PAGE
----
As the world reflects on the indefensible murders at the office of French magazine Charlie Hebdo, and the attacks that followed at the kosher grocery store and warehouse, the debate has once again turned to the core characteristics of democratic societies. While many have united in solidarity around freedom of the press, the fissures around religion are once again being exposed just as others are being created.
The violence that racked Paris was not an expression of faith; it was an expression of extremism, of radical thought that draws its inspiration from a twisted interpretation of one faith. And with that violence, the terrorists did exactly what they hoped they could stop Charlie Hebdo from doing—defiling the name and reputation of Islam.
In the hours and days following the attacks, many individuals worldwide stood valiantly in solidarity with the slain journalists of Charlie Hebdo and other innocent victims, against the violence that was a clear attack on freedom of speech.
Those standing in democratic solidarity ranged from regular readers of the magazine to those who found it deeply offensive, myself included in this latter group. All stood, nonetheless, in unified support of freedom of the press, regardless of their personal views. Each recognized that the health of a democracy rests on respect for the foundational freedoms upon which that democracy is built. And each recognized the need to defend that freedom when it was so blatantly attacked.
Freedom of religion is equally central to the health of democracies. When violence is perpetrated in the name of religion, too often the reaction is a rejection of religious communities and religion as a fundamental part of a democratic society. The problem, however, is not religion writ large. The problem is the radicalization of religious teachings and the use of violence against innocent people. Freedom of religion and the peaceful expression of religious views are as important to a democratic society as freedom of the press.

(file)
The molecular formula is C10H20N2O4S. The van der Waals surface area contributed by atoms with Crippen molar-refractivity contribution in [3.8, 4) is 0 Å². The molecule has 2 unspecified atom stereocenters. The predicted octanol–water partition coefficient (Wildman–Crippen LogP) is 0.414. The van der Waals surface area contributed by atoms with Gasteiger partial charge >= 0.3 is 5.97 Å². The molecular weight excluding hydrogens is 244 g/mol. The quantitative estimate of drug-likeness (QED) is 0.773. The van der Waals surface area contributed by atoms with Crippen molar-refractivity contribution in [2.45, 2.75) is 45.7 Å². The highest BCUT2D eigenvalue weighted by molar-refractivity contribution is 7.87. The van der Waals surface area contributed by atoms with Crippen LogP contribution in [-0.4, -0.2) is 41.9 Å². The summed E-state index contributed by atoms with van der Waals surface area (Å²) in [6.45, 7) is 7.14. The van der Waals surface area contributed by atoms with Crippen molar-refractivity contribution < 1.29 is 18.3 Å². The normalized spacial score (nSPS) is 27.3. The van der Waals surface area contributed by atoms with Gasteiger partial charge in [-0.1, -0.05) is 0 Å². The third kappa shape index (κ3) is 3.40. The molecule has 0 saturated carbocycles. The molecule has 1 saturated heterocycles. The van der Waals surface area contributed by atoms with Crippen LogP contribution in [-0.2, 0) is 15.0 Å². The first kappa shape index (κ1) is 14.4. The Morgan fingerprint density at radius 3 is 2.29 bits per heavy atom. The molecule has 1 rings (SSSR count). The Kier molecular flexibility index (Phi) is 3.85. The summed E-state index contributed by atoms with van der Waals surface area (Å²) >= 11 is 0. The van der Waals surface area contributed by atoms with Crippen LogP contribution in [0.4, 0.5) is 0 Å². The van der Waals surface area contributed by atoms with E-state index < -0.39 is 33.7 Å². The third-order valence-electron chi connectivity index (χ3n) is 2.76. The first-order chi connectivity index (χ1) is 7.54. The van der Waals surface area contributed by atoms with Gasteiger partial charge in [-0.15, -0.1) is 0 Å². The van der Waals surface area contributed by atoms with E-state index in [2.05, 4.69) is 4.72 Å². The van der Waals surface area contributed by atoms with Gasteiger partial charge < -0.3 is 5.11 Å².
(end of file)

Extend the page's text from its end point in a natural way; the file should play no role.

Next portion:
Freedom of religion does not require societies to agree about religious doctrine any more than freedom of the press requires agreement with all that is published. Just as many set aside personal views of satirical cartoons in the name of democratic freedom, societies must continue to protect religious freedom while setting aside differences in religious views for the same reason. The strength of democratic societies will be shown in their ability to respect such diversity among those who have different beliefs but share a commitment to the same democratic values.
In the coming weeks, politicians and policymakers in France, throughout Europe, and worldwide will rightfully take action to prevent future attacks. Whether that is done in partnership with faith communities or by suppressing these communities remains to be seen.
This is an opportunity for both secular and religious peoples to join together in opposition to radicalism. The danger will come only if leaders succumb to the temptation to selectively join together to selectively oppose religious expression instead.
If the message coming out of the recent events in Paris is that there is more room for satirical cartoons and less for religion, democracy will be weakened and a dangerous signal will be sent to those corners of the globe watching what democracy in practice looks like. If the message is that satirical cartoons—even those that offend—are protected within a democracy, and that religious expression is as well, democracy will have achieved a moral victory.
As the democratic world looks to defend freedom of speech, it must also come together to show that a diversity of viewpoints—from the fervently secular to the deeply faithful—is essential to pluralistic societies. When societies seek to silence those who mock faith or those who peacefully seek to express it, they fail to live up to the very principles upon which free societies have been founded.
Let us hope that democracies capitalize on this moment to show that free expression will continue to flourish in the face of radicalism—and that this promise of free expression will hold as true for peaceful religious believers as it does for secular satirists.